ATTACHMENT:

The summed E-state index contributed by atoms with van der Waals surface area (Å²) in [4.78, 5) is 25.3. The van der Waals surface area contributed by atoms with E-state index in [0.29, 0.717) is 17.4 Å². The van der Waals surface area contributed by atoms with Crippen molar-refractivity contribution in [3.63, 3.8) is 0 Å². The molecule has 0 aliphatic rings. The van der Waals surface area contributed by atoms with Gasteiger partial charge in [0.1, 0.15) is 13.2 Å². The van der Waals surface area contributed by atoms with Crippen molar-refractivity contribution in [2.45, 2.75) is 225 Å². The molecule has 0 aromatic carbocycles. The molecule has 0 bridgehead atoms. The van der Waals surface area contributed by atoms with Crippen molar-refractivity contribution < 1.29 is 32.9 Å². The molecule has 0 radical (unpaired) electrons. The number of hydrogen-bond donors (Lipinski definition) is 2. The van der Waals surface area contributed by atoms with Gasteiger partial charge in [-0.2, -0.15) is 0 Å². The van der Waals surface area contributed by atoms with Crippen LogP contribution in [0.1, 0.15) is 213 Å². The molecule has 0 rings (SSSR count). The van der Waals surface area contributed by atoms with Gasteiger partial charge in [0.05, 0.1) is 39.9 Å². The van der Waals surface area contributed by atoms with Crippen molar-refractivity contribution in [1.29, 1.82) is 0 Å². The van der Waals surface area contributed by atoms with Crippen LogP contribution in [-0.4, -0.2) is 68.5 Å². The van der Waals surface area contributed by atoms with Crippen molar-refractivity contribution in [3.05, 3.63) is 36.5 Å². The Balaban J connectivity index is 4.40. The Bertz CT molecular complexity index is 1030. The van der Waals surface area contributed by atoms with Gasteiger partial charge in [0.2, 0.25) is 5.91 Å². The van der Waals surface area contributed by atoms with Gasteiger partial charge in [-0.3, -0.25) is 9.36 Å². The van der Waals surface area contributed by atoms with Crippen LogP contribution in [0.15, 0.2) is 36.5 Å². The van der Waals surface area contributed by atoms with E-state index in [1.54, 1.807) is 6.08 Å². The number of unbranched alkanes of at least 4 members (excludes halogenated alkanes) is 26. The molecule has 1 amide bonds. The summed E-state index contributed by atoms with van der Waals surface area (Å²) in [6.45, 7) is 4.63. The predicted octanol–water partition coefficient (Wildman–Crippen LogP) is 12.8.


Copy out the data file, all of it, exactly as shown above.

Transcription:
The summed E-state index contributed by atoms with van der Waals surface area (Å²) in [4.78, 5) is 25.3. The van der Waals surface area contributed by atoms with E-state index in [0.29, 0.717) is 17.4 Å². The van der Waals surface area contributed by atoms with Crippen molar-refractivity contribution in [3.63, 3.8) is 0 Å². The molecule has 0 aliphatic rings. The van der Waals surface area contributed by atoms with Gasteiger partial charge in [0.1, 0.15) is 13.2 Å². The van der Waals surface area contributed by atoms with Crippen molar-refractivity contribution in [2.45, 2.75) is 225 Å². The molecule has 0 aromatic carbocycles. The molecule has 0 bridgehead atoms. The van der Waals surface area contributed by atoms with Crippen molar-refractivity contribution < 1.29 is 32.9 Å². The molecule has 0 radical (unpaired) electrons. The number of hydrogen-bond donors (Lipinski definition) is 2. The van der Waals surface area contributed by atoms with Gasteiger partial charge in [-0.2, -0.15) is 0 Å². The van der Waals surface area contributed by atoms with Crippen LogP contribution in [0.1, 0.15) is 213 Å². The molecule has 0 rings (SSSR count). The van der Waals surface area contributed by atoms with Gasteiger partial charge in [0.05, 0.1) is 39.9 Å². The van der Waals surface area contributed by atoms with Crippen molar-refractivity contribution in [1.29, 1.82) is 0 Å². The van der Waals surface area contributed by atoms with Crippen LogP contribution in [-0.4, -0.2) is 68.5 Å². The van der Waals surface area contributed by atoms with Crippen molar-refractivity contribution in [3.05, 3.63) is 36.5 Å². The Balaban J connectivity index is 4.40. The Bertz CT molecular complexity index is 1030. The van der Waals surface area contributed by atoms with Gasteiger partial charge in [0.2, 0.25) is 5.91 Å². The van der Waals surface area contributed by atoms with Gasteiger partial charge in [-0.3, -0.25) is 9.36 Å². The van der Waals surface area contributed by atoms with Crippen LogP contribution in [0.15, 0.2) is 36.5 Å². The van der Waals surface area contributed by atoms with E-state index in [1.54, 1.807) is 6.08 Å². The number of unbranched alkanes of at least 4 members (excludes halogenated alkanes) is 26. The molecule has 1 amide bonds. The summed E-state index contributed by atoms with van der Waals surface area (Å²) in [6.45, 7) is 4.63. The predicted octanol–water partition coefficient (Wildman–Crippen LogP) is 12.8.